purgatory

Well, we’re officially in purgatory, and let me tell you, I don’t like it here. On Monday, we spoke with Dr. Taylor again, and UCSF’s tumor board has a significantly different take on last week’s scan than my team at UCLA. In short, UCSF believes the swelling that was present on my 4/9 scan is most likely a result of delayed-onset radiation injury (other terms for this are radiation infarct and radiation necrosis). Dr. Taylor believes that the significant reduction in swelling seen between the scans on 4/9 and 5/18 — along with the notable lack of tumor growth over that period — supports this explanation.

Dr. Nghiemphu and the UCLA team, upon additional follow-up, has indicated that their reading of the scans doesn’t support this explanation for a couple of reasons: the 4/9 scans (which showed significant swelling) looks different to them than the scans immediately following my course of radiation treatment last summer, when radiation necrosis was very apparent (and eventually went away, following a course of steroids). They are also interpreting what they’re seeing on the 4/9 and 5/18 scans as tumor growth and attributing the swelling seen on the 4/9 scan as related to that growth.

It seems to be a case of two respected institutions with good reasons for two substantially different interpretations of what they are seeing in two snapshots in time. 

Thus, purgatory. 

There is literally nothing we can do between now and my next MRI on 6/29 except wait to see which of these explanations is borne out by the next data set. Even my symptom progression is a relatively poor yardstick for determining what’s going on in my brain: Since we’re tapering the steroids in an attempt to find the minimum effective dose, there’s a chance we’ll go too low, which would allow the swelling — and symptoms — to return.

My state of mind is the most perturbed it’s been since receiving the initial news in April — maybe even more. I’d been prepared for the worst; it’s something I’d been preparing myself for for a long time. But I wasn’t prepared for this level of uncertainty. In the USCF scenario, we manage the swelling, and I continue to live with the same progonsis I had before April’s scan ever happened (which is to say, potentially for many years). In the UCLA scenario, we manage the swelling, but the tumor continues to grow at an unknown pace and I have anywhere between six months and a couple of years to live. (Of course, after a number of months have gone by, if I’m feeling much better, maybe additional treatment options would be back on the table, opening up more new cans of worms.)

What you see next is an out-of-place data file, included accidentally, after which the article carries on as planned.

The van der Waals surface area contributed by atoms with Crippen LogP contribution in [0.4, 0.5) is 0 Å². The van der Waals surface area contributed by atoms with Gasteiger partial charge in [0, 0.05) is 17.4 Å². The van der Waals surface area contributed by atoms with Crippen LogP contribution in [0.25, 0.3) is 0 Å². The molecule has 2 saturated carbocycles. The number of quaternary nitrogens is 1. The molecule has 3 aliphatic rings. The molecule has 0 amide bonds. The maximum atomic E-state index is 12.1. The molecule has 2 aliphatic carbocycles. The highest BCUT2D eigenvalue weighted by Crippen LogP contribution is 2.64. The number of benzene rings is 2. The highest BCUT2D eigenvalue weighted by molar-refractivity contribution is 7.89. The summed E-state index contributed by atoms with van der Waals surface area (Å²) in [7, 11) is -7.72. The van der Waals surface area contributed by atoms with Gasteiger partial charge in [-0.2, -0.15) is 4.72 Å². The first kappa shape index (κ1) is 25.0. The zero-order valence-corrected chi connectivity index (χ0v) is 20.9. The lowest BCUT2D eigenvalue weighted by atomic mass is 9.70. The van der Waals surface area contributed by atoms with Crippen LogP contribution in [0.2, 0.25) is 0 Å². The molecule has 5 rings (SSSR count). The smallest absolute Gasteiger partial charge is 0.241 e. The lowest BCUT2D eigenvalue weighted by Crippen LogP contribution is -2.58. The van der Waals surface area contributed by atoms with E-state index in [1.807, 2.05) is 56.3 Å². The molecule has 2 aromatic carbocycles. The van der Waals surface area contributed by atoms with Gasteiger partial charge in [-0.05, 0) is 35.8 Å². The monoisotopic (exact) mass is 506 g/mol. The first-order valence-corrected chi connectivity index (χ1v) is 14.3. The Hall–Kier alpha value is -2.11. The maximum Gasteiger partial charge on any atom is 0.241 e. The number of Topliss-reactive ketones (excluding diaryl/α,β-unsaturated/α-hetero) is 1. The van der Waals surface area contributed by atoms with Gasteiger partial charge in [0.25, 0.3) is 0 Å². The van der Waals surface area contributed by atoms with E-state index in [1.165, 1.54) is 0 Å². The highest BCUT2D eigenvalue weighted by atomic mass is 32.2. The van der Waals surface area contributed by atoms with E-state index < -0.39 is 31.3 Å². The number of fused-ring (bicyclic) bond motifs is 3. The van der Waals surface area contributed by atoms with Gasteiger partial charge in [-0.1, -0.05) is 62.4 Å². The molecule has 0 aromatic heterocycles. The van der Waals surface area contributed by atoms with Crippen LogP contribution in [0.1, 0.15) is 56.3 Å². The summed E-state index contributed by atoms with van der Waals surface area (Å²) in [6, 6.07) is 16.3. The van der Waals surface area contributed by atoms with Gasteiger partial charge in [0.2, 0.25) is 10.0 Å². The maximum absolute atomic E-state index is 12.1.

My mind is spitting out what-if scenarios in rapid succession, unable to find a comfortable place to land. When I was definitely dying, I was okay with that. I was living in the moments and was grateful for each one. But now, I’m getting greedy. If more moments are available, I want them. How am I going to straddle this chasm between life and death for six weeks? How far into the future should we make plans? There are practical matters to be considered: the care I’ll need, health insurance, disability, student loans, cars, work, taxes.

Against this backdrop, we’re heading into our little Memorial Day weekend staycation. Friends have generously offered use of their home in Pasadena, and Mike and I will head up there tomorrow afternoon with Tim and Jen, who are already in town. I’m hoping the peaceful, nature-filled setting and beautiful home will help calm my spirits and return me to the moment.

In the meantime, I’m attempting to place myself in the spirit of this wonderful poem my social worker, Tom, shared with Mike and me from a recent mindfulness workshop he presented. Apparently, I have more learning and growing to do!

The Guest House

by Mewlana Jalaluddin Rumi

This being human is a guest house.
Every morning a new arrival.A joy, a depression, a meanness,
some momentary awareness comes
As an unexpected visitor.

Welcome and entertain them all!
Even if they’re a crowd of sorrows,
who violently sweep your house
empty of its furniture,
still treat each guest honorably.
He may be clearing you out
for some new delight.

The dark thought, the shame, the malice,
meet them at the door laughing,
and invite them in.

Be grateful for whoever comes,
because each has been sent
as a guide from beyond.

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4 thoughts on “purgatory

  1. Naomi, I hope your get away to Pasadena is everything you and Mike are wanting and needing it to be. You both are in our prayers for the healing and peace you are seeking. We sang a hymn today that might touch your poetic nature, it is called “Eye of the Storm” by Ryan Stevenson. (This hope is a strong and trustworthy anchor for our souls. It leads us through the curtain into God’s inner sanctuary. Hebrews 6:19.)

    May you, Mike, Tim & Jen have a beautiful day!

    Love,
    Aunt Yvonne & Family

  2. I love this poem. The analogy is so perfect in framing how to accept all emotions that come our way. Thank you for sharing this — and all of your insights and experiences along your journey.

    Love you,
    Ali

  3. I love this. The analogy is so perfect. A great reminder to welcome all emotions and have faith in their purpose. Thank you for sharing this — and all your insights and experiences from your journey with such openness and grace. Love you.

    Love,
    Ali

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